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Fire Permits

Did you know? Fire Permits are required by law.

Other than a campfire, any person lighting an open fire for burning debris or any other purpose must have a valid fire permit. Permits are required year round in that part of the County outside of the Forest Protection area. In the County permits may be requested by contacting the County Office. In the Forest Protection Area permits are required during the “Fire Season” which starts March 1st and ends each October 31st. Fire permits are free. Usually issued for a specific period of time, they may be cancelled before expiry date if the fire danger makes such action necessary. Permits for the Forest Protection area can be obtained by contacting Alberta Sustainable Resources at 780-675-8168.

Half of Athabasca County is covered by the provincial government’s Forest Protection Area

A fire permit is a legal document that conditionally authorizes a person to burn wood debris at a time specified on the permit. By obtaining a fire permit you have simply indicated your wish to burn. The responsibility for conducting a safe burn is yours.

Anyone who sets a fire under the authority of a permit must:

  • Keep the permit at the fire
  • Produce and show the permit to an officer upon request
  • Keep the fire under control; and
  • Extinguish the fire before expiration or upon cancellation of the permit, or obtain a renewal.

Fire Permits are required all year-long

Residents of the Athabasca County are required to obtain fire permits from the County before any burning takes place 12 months of the year.

Getting a free permit from the County is a way of making us aware of your desire to burn, lets our emergency services department know why they might be receiving calls for smoke in the air, and gives us the opportunity to help you ensure your burn is safe and effective.

In the County fire season is all year long and as a landowner, you are responsible for all costs to extinguish a fire which starts on your land.

Fire Permits for County Areas May be Obtained by contacting the following:

Athabasca County Office: (780) 675-2273
Grassland area, Travais Johnson: (780) 327-4357

Fire Permits for the Forest Protection Area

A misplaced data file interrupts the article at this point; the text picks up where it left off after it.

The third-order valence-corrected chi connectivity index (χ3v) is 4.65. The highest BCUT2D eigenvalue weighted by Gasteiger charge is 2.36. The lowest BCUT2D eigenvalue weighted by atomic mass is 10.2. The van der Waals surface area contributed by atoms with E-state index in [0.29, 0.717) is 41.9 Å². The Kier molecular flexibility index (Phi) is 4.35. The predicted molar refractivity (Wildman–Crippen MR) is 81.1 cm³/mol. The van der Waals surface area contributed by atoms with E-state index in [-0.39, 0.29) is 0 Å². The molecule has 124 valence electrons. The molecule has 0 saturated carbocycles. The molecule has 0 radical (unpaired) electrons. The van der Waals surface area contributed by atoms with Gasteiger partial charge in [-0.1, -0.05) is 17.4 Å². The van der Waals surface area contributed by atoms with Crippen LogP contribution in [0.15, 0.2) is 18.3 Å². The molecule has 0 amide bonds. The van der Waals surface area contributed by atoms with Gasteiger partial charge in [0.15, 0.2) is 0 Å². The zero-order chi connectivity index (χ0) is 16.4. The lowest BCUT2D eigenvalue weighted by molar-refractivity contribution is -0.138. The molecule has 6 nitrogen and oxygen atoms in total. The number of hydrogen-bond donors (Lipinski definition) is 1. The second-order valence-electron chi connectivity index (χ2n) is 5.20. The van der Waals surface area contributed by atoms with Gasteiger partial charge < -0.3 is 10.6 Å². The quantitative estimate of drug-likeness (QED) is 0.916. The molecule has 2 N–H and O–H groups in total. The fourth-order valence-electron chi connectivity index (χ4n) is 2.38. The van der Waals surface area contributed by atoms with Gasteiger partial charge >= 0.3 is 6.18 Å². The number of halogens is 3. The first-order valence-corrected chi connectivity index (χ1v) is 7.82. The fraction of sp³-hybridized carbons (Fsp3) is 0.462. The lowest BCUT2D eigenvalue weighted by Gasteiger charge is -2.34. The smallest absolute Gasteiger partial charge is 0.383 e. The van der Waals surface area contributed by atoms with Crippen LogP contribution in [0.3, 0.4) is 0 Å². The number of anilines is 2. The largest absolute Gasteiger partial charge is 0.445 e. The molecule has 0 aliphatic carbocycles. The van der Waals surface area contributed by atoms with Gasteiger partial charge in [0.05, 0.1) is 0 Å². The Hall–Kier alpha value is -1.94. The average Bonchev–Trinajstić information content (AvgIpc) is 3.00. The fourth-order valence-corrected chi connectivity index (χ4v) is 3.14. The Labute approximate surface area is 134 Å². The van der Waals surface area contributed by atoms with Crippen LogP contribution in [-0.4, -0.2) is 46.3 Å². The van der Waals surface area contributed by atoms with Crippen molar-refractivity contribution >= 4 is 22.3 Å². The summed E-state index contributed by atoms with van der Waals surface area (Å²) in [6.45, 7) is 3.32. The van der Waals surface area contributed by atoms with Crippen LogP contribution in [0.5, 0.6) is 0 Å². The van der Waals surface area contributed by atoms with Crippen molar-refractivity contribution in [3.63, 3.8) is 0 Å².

Those residents living in the Forest Protection Area (managed by Alberta Sustainable Resource Development), which includes Township 68 and all the land to the north, as well as the land on the western edge of the County, fall under a different set of fire permit guidelines set by the province.

Residents in those areas should contact Sustainable Resources Development regarding Fire Permit issuance (780) 675-8168.

Information on Fire Control

Before lighting any fire, a permit holder must take precautions to ensure that the fire is kept under control at all times.

Fires must not be lit when weather conditions are conductive to fires escaping or getting out of control. Contact your nearest fire guardian for specific advice. No one may deposit, discard, or leave any burning material in a place where it may ignite and result in a fire.

Information on Burning Barrels

Burn with extreme care or haul debris to a transfer/landfill site.
The burning barrel should be in good condition.
Ground clean and maintained for 3 meters.
Help combustion. Steel rods or pipes will hold burning material up and give a better burn. Draft holes not larger than 5 mm in diameter.
Mesh size of screen not larger than 7 mm.
Weights to hold screen on barrel.
Keep fire fighting tools on hand and never leave your fire unattended.

What Can I Burn?

Burnable Debris means all inflammable waste other than prohibited debris and includes but is not limited to grass and weeds, leaves and tree pruning, brush and fallen trees on newly cleared land, telephone poles and wooden materials from the construction or demolition of buildings that do not contain wood preservatives, solid waste from tree harvesting operations, solid waste from post and pole operations that does not contain wood preservatives. Prohibited Debris means any inflammable waste that when burned may result in the release to the atmosphere of dense black smoke or toxic substances. This includes but is not limited to animal manure, pathological waste, non-wooden material, combustible material, tires/rubber/plastic, used oil.

Brush Piles

Ensure debris or windrows resulting from land clearing are no more than 60 meters long. Leave an 8-meter break between each 60 meter length. Ensure windrows are at least 25 meters away from unclear land or standing hazardous fuels. Keep fire fighting tools on hand and never leave your fire unattended.

When your burn is completed, speed up final extinguishing by dispersing any smoldering ash or accumulation of burned debris. Fires can remain dormant in large piles for long periods and usually surface when fire hazard conditions are extreme.

Persistent hot spots, left to burn out, must be well guarded. When the weather gets dry, any holdover fire must be put out. Continue to check completed burning projects to be sure no holdover fires are present.